These studies were highly influential, but there is concern that the instruments employed to isolate supply shocks do not satisfy the exclusion restriction. For example, Gruber and Owings (1996) suggest that results are biased toward inducement, because the average coinsurance rate, which is unobserved, is likely correlated with demand and with the included measures of attractiveness of an area to physicians. An additional concern is that supply shocks may reduce the price or time cost of services, causing patients to move down a static demand curve. Omitting these factors would bias the results toward finding inducement. Dranove and Wehner (1994) provide a powerful critique of the empirical methodology. Employing a method similar to Cromwell and Mitchell (1986), they show that increasing the number of obstetricians increases utilization on a dimension clearly out of the physician’s control: the number of births.

Gruber and Owings (1996) avoid many of these problems and provide some of the best evidence to date on PID. In this paper, the authors instrument for state-level changes to the physician-to-population ratio, using the secular decline in the fertility rate from 1970 to 1982. They then look for evidence that physicians respond to the income shock by increasingly performing highly reimbursed Cesarean sections (C-sections) in lieu of less profitable vaginal deliveries, and they find a modest effect: obstetricians replaced approximately 10% of their income by increasing C-sections. By studying a plausibly exogenous shock to income, this approach is not subject to the criticisms of the previous literature. There are also fewer concerns about changes in time–cost in this context. However, it is difficult to compare the size of the estimated effect with previous studies, as obstetricians may have also recovered income on other margins.

Changes In Physician Fees

There is also a large empirical literature that uses changes in physician fees to identify inducement. The main advantage of this approach is the availability of large, exogenous fee changes for study, and most studies have used Medicare fee changes. Medicare fee changes are also appealing for testing PID because Medicare patients make up a significant fraction of physicians’ practices. This is important because only fee changes that affect physician incomes have differential predictions for utilization under PID and models with symmetric information (McGuire and Pauly, 1991).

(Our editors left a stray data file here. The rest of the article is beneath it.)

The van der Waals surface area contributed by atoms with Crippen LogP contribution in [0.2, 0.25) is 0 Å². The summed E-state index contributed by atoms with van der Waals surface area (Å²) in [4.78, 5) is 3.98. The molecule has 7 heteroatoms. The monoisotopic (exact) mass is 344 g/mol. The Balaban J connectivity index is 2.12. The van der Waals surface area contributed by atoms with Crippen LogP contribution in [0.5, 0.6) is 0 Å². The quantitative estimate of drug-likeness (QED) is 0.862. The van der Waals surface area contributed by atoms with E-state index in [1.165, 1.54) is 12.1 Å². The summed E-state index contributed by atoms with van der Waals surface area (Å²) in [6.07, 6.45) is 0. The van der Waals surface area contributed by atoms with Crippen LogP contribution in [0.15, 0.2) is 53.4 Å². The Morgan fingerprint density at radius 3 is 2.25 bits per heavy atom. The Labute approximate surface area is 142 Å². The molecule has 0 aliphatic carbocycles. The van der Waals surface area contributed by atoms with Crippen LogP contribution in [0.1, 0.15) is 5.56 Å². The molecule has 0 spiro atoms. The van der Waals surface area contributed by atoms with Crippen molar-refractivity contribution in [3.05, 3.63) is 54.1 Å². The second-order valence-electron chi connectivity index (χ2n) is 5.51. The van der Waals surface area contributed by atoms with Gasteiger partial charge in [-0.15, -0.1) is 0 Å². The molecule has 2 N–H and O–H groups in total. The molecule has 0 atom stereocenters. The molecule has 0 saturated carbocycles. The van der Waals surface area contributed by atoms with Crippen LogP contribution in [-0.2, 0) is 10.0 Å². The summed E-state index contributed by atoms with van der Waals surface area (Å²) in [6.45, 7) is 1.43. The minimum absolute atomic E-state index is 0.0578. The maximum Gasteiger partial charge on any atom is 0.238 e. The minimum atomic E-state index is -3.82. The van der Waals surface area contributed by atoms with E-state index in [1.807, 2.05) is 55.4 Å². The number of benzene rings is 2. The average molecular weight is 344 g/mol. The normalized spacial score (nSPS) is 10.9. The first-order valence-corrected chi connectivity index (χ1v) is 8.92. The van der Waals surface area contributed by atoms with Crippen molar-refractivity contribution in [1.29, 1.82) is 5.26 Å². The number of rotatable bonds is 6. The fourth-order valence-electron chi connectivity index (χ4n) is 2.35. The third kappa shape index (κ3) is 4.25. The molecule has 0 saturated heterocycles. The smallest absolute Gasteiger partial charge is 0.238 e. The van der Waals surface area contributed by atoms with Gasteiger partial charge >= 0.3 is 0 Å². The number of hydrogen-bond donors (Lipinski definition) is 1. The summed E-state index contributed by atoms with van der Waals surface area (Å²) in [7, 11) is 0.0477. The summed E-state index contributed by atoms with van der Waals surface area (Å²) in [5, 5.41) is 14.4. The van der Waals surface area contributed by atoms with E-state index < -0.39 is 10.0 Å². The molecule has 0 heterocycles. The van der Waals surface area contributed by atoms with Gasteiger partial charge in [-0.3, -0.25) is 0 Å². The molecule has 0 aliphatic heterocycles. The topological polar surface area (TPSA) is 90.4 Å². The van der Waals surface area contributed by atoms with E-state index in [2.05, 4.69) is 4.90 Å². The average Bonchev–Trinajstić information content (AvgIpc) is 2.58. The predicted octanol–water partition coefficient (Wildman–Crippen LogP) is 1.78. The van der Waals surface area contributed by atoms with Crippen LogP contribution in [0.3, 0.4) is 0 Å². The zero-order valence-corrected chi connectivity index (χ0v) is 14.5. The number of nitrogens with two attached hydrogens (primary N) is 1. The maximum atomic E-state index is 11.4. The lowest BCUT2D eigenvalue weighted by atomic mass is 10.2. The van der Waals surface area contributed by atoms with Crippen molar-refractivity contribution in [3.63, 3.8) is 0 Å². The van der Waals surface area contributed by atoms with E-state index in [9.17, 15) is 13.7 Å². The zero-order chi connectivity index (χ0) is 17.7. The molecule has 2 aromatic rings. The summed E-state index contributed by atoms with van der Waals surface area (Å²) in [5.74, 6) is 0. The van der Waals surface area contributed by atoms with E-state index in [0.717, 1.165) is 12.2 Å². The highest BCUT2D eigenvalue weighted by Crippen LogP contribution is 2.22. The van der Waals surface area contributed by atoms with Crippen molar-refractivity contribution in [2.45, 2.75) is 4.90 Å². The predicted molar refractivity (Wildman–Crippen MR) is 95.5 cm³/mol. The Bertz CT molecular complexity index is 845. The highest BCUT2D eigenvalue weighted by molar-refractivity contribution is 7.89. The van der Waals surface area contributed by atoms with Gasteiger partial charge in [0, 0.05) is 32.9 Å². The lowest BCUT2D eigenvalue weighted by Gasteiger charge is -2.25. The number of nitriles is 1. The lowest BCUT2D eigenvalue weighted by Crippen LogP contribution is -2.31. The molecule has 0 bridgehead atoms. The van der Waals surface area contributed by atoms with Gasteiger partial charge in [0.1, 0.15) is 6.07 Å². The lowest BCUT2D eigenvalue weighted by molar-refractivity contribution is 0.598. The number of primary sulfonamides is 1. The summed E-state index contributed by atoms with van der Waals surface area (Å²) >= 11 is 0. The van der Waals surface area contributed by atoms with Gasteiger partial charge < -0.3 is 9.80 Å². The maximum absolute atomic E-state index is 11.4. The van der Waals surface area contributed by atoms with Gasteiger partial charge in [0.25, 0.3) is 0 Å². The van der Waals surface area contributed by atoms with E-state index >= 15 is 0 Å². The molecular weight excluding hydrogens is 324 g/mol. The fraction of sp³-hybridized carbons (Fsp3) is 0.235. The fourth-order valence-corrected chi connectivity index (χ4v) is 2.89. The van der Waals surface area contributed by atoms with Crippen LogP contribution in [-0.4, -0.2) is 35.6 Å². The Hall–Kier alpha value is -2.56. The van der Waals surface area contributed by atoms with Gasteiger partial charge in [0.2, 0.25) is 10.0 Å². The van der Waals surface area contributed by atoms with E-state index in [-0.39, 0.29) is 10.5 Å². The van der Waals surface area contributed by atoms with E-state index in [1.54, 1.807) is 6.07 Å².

Rice (1983) studies a large fee change enacted by Medicare in Colorado in 1976. Consistent with an income effect, Rice finds increases in Medicare volume in the Denver metropolitan area, where fees are lowered, relative to the surrounding areas where fees are raised. Point estimates suggest that a 10% decline in reimbursement led to a 6.1% increase in medical services and a 2.7% increase in surgery. However, it is possible that patient demand was affected by changes in patient responsibility over the time period. The short panel also prevents the author from assessing whether urban and rural areas were affected by differential trends over the period of study.

Nguyen and Derrick (1997) also study the impact of a Medicare fee change on Medicare volumes. They study the 1990 Medicare fee change, legislated in the Omnibus Budget Reconciliation Act of 1989, which reduced reimbursement for procedures deemed to be ‘overpriced.’ Using physician-level data, the authors find physicians experiencing fee reductions increase Medicare volumes. The volume response is similar in magnitude to Rice (1983), but it is significant only for the 20% of physicians who experienced the largest price reductions. While results are again consistent with PID, the study suffers from limitations similar to Rice (1983).

Yip (1998) also studies the 1990 reform, additionally considering the effect of Medicare fee changes on non-Medicare volumes. The paper focuses on thoracic surgeons, whose reimbursement rates were significantly reduced by the

1990 Medicare fee change. In this context, fee cuts led to increased volumes to both Medicare and private payers, with providers recouping, on average, 70% of income lost due to price reductions. The paper also convincingly demonstrates that the income effect is driving results by showing that physicians whose incomes were hit hardest by the reform have the largest volume responses. Jacobson et al. (2011) exploit a more recent Medicare fee change. The authors study the 2005 change in Medicare’s reimbursement of outpatient chemotherapy drugs, and they find that physicians responded to reduced fees by increasingly administering chemotherapy. They also show that physicians substituted toward drugs that were lesss affected by the fee reduction in their prescribing behavior.

Gruber et al. (1999) is another important paper on fee changes and quantities. This paper studies Medicaid fee changes, specifically changes in Medicaid’s reimbursement for C-sections. The authors expect the policy to have only a small income effect since Medicaid patients are a small fraction of providers’ practices, and in fact, they find that the substitution effect dominates in this context: a 10% increase in the Medicaid fee led to an 8.4% rise in C-sections in the Medicaid population. While this result is consistent with models of PID, it is also consistent with physicians setting quantity under symmetric information.